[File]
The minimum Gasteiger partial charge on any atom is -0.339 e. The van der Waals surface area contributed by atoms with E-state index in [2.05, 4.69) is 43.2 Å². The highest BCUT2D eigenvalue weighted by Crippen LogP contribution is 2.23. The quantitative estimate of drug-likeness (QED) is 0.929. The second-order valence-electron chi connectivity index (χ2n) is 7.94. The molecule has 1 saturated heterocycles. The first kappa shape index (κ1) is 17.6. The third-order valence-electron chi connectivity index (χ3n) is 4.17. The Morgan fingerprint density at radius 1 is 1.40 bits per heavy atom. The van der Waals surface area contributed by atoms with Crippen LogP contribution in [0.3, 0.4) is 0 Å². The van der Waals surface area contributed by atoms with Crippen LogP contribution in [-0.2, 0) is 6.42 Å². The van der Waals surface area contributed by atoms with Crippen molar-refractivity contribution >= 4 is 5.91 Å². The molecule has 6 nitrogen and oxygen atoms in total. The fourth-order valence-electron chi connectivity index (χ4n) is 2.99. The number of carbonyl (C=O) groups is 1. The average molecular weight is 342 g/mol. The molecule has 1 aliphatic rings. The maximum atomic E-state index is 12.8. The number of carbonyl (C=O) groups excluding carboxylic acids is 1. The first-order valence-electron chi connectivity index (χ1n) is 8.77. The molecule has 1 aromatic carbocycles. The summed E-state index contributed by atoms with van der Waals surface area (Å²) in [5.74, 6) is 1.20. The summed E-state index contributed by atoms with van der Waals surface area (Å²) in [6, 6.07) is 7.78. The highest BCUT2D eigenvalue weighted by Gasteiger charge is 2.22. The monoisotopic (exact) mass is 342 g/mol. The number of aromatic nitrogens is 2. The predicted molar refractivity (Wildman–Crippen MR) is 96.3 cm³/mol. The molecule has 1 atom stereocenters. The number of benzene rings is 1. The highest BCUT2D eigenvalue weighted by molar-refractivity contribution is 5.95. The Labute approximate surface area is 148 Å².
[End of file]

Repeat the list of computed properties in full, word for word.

The minimum Gasteiger partial charge on any atom is -0.339 e. The van der Waals surface area contributed by atoms with E-state index in [2.05, 4.69) is 43.2 Å². The highest BCUT2D eigenvalue weighted by Crippen LogP contribution is 2.23. The quantitative estimate of drug-likeness (QED) is 0.929. The second-order valence-electron chi connectivity index (χ2n) is 7.94. The molecule has 1 saturated heterocycles. The first kappa shape index (κ1) is 17.6. The third-order valence-electron chi connectivity index (χ3n) is 4.17. The Morgan fingerprint density at radius 1 is 1.40 bits per heavy atom. The van der Waals surface area contributed by atoms with Crippen LogP contribution in [0.3, 0.4) is 0 Å². The van der Waals surface area contributed by atoms with Crippen LogP contribution in [-0.2, 0) is 6.42 Å². The van der Waals surface area contributed by atoms with Crippen molar-refractivity contribution >= 4 is 5.91 Å². The molecule has 6 nitrogen and oxygen atoms in total. The fourth-order valence-electron chi connectivity index (χ4n) is 2.99. The number of carbonyl (C=O) groups is 1. The average molecular weight is 342 g/mol. The molecule has 1 aliphatic rings. The maximum atomic E-state index is 12.8. The number of carbonyl (C=O) groups excluding carboxylic acids is 1. The first-order valence-electron chi connectivity index (χ1n) is 8.77. The molecule has 1 aromatic carbocycles. The summed E-state index contributed by atoms with van der Waals surface area (Å²) in [5.74, 6) is 1.20. The summed E-state index contributed by atoms with van der Waals surface area (Å²) in [6, 6.07) is 7.78. The highest BCUT2D eigenvalue weighted by Gasteiger charge is 2.22. The monoisotopic (exact) mass is 342 g/mol. The number of aromatic nitrogens is 2. The predicted molar refractivity (Wildman–Crippen MR) is 96.3 cm³/mol. The molecule has 1 atom stereocenters. The number of benzene rings is 1. The highest BCUT2D eigenvalue weighted by molar-refractivity contribution is 5.95. The Labute approximate surface area is 148 Å².